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Pluto, instinct, and erasure

Posted by William Fennie at May 13, 2010 03:00 AM |
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So this is what they mean by "intense"

Pluto, instinct, and erasure

13May2010

Litany of stuff

There's a lot to tell you about what's been happening since December. I wish I could remember what it was.

Pluto in the news

I think we've all had about enough of Pluto : two mining disasters and the most catastrophic oil spill in decades, brought on by a horrible explosion that killed 11 people; not forgetting, also, a volcano in Iceland that doesn't show any signs of letting up.

Anyone who's lived on a volcanic island, as I did for many years, knows that Pluto erases things. An earthquake will alter the landscape. There's a cleft along the rim of Kilauea crater that locals will tell you was never there before the big earthquake of November 1975. You can still see how the landscape was altered. But when Pluto gets involved landscapes are completely erased, as the town of Kalapana was in 1990-91. Queen's Bath, Royal Gardens, Kapa'ahu - there's a long list of places, well known to many people, of which only memories and images remain.

That's what's happening in Iceland right now. Cartographers are going to have to remake the outline of the island because it doesn't look the same.

The very earth, the most solid construct of our world, becomes fluid and restructures its outlines.

Imagine a beautiful bay - a place where you've enjoyed many an outing, or maybe just a sunset or two - California's Morro Bay for example, or one of the inlets of the Chesapeake Bay. Then one day, not suddenly but implacably, it's filled in - a huge expanse of shiny black waves of rock where the beach used to be and a new shoreline a mile or two further out, where the waves crash wildly and the currents drag the tiny bits of exploded lava (it explodes on contact with the cold water) to form a new black sand beach about a hundred meters up the coast. You won't want to walk on this beach - it's quite gravelly - until the surf has pounded it into powder a few thousand years from now.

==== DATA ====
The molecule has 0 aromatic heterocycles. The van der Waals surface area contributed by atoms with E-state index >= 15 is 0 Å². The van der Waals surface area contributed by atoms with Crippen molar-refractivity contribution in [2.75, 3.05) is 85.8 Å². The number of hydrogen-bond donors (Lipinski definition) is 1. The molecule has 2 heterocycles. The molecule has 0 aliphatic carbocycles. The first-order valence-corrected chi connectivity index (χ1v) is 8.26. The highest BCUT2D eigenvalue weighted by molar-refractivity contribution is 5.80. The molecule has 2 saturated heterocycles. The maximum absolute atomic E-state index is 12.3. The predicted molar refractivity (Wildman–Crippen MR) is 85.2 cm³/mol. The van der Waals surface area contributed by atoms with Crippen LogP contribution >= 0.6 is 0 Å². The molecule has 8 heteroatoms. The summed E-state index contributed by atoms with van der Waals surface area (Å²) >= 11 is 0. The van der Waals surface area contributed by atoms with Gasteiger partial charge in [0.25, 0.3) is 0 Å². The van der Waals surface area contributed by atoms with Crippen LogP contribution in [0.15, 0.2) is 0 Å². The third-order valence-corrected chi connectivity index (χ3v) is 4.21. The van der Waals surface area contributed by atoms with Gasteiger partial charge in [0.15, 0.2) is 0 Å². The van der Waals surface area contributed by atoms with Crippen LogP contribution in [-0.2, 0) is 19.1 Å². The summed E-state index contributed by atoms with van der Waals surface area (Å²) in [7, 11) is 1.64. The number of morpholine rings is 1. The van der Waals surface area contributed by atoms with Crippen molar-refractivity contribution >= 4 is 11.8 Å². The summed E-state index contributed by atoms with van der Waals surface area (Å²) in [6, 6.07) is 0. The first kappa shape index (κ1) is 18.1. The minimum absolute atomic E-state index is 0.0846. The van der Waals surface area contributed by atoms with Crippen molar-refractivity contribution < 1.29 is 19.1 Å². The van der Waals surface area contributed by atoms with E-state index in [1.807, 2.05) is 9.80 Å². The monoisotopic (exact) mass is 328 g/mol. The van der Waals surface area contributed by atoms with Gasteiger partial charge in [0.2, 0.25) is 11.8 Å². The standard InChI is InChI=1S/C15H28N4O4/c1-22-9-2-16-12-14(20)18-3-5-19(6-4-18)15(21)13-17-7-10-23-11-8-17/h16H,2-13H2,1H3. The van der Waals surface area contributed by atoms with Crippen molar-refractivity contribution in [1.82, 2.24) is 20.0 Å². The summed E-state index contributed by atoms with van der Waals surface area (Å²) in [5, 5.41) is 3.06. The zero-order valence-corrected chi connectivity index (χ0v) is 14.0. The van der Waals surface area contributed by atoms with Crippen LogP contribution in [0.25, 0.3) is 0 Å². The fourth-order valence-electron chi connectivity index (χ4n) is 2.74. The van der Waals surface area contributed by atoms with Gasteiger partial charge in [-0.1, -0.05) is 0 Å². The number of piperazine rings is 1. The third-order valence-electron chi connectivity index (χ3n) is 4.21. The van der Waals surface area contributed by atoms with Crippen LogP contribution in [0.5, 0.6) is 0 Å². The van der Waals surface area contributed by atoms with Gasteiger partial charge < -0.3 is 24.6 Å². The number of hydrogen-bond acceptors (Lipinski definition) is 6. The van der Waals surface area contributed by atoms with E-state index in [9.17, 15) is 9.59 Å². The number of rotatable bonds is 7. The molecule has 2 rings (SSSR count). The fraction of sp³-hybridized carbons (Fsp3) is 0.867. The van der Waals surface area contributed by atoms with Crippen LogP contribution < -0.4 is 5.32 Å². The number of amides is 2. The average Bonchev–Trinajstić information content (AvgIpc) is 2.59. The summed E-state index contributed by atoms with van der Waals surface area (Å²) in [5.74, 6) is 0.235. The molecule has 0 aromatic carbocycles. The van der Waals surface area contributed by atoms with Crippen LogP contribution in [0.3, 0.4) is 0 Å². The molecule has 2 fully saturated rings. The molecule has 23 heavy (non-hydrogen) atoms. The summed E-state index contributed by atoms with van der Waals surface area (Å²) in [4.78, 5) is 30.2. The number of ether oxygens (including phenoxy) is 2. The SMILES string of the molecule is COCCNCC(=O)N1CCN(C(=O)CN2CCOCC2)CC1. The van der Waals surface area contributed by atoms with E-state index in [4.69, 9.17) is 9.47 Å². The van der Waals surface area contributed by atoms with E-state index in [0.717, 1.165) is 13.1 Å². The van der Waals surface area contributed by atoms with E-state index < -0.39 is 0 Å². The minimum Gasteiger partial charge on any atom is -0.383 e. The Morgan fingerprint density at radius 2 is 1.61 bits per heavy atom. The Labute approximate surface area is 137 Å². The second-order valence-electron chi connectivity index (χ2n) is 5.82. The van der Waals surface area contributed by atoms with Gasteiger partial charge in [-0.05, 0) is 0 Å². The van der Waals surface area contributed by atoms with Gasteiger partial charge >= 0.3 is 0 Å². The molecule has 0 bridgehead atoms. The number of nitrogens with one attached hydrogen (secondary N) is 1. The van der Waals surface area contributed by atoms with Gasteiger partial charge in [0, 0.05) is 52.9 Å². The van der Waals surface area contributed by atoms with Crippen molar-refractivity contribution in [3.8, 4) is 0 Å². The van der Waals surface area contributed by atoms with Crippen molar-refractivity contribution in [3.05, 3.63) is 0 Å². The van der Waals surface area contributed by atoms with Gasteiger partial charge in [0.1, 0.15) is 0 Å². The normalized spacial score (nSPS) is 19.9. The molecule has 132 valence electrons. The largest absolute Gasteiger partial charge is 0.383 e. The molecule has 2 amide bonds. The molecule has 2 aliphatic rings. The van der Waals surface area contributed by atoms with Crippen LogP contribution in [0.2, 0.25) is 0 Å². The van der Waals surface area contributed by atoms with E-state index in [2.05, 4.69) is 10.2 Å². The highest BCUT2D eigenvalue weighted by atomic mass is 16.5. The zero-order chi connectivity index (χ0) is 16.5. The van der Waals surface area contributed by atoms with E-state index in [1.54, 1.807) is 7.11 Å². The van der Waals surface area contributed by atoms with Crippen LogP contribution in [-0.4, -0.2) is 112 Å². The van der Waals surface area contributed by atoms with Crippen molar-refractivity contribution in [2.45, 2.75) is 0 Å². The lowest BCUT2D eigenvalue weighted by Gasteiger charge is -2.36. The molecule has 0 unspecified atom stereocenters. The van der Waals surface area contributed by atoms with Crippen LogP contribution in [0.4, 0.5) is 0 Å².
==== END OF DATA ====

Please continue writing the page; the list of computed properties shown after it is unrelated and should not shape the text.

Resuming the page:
lava-hvoThat's the action of Pluto. Suddenly the maps need to be redrawn. People say, "Pluto - oh, yeah, transformation" as if they understand; mostly, they don't.

When a lava flow buries a town anything that can burn, of course, burns. Everything else - a tin roof, for example, or some brass pipe - is encased in solid rock. No archaeologist will ever dig it up and say - hmmm, here's what these artifacts tell us. The non-volatiles turn into mineral deposits. (What a forest looks like after a lava flow. This was a rainforest.)

I expect my contours will be altered by this transit, and the identity that I once was, like Kalapana - a real place that many people have known - will be buried under several meters of something completely new, leaving traces, perhaps, of who I was before, reduced to essentials and completely incorporated into this whatever-it-will-be. There will be a task, then, of rebuilding on this new shape. That could take the rest of my life.

Pluto and instinct

A few weeks ago I was talking things over with a person who gives to environmental organizations and feels deeply about the animal world. She said, "I give to these organizations because the animals have no voice." As we talked a little further I remembered that C.G. Jung and Lewis Mumford both pointed out - long ago, in the 1950s, and in quite different ways - that Man's technical prowess was developing at a pace that put him out of balance because other parts of his nature were neglected. Both pointed to the dangers involved. I said, "But don't think that the instinctual world has no voice, it has. And it will be heard." I was speaking from an understanding of general principles, that's all. And then the Iceland volcano brought Western Europe to a standstill.

In light of the volcano's activity I observed that large concentrations of particulate matter at high levels of the atmosphere (characteristic of this particular eruption) have the effect of cooling the planet by increasing the amount of sunlight that is reflected back into space (albedo). It's a simple fact. We don't hear much about the Gaia hypothesis anymore - the idea that the Earth is a self-regulating system. Some people don't like it because they think it's New Age philosophy dressed up like science; environmentally minded folk may like the idea but they don't like the attitude it creates : we can do what we like because Gaia will take care of it.

Whatever you think of Gaia, we cannot escape the instinctual side of life. If we do not face it it will eventually present its invoice, and that bill will not be a pleasant one to pay. In our personal lives this has to do with coming to terms with things like sexuality and ambition and how those are shaped by (or shape) social mores; in the collective life it has to do with understanding that our technology is not almighty; that more voice, and real power, must be invested in art and other activities that create meaning beyond simple economic well-being.

This post is very indirect but quite explicit as to the internal facts.

See Pluto transit project initial page.

Volcano image courtesy of Hawaii Volcanoes Observatory.

 

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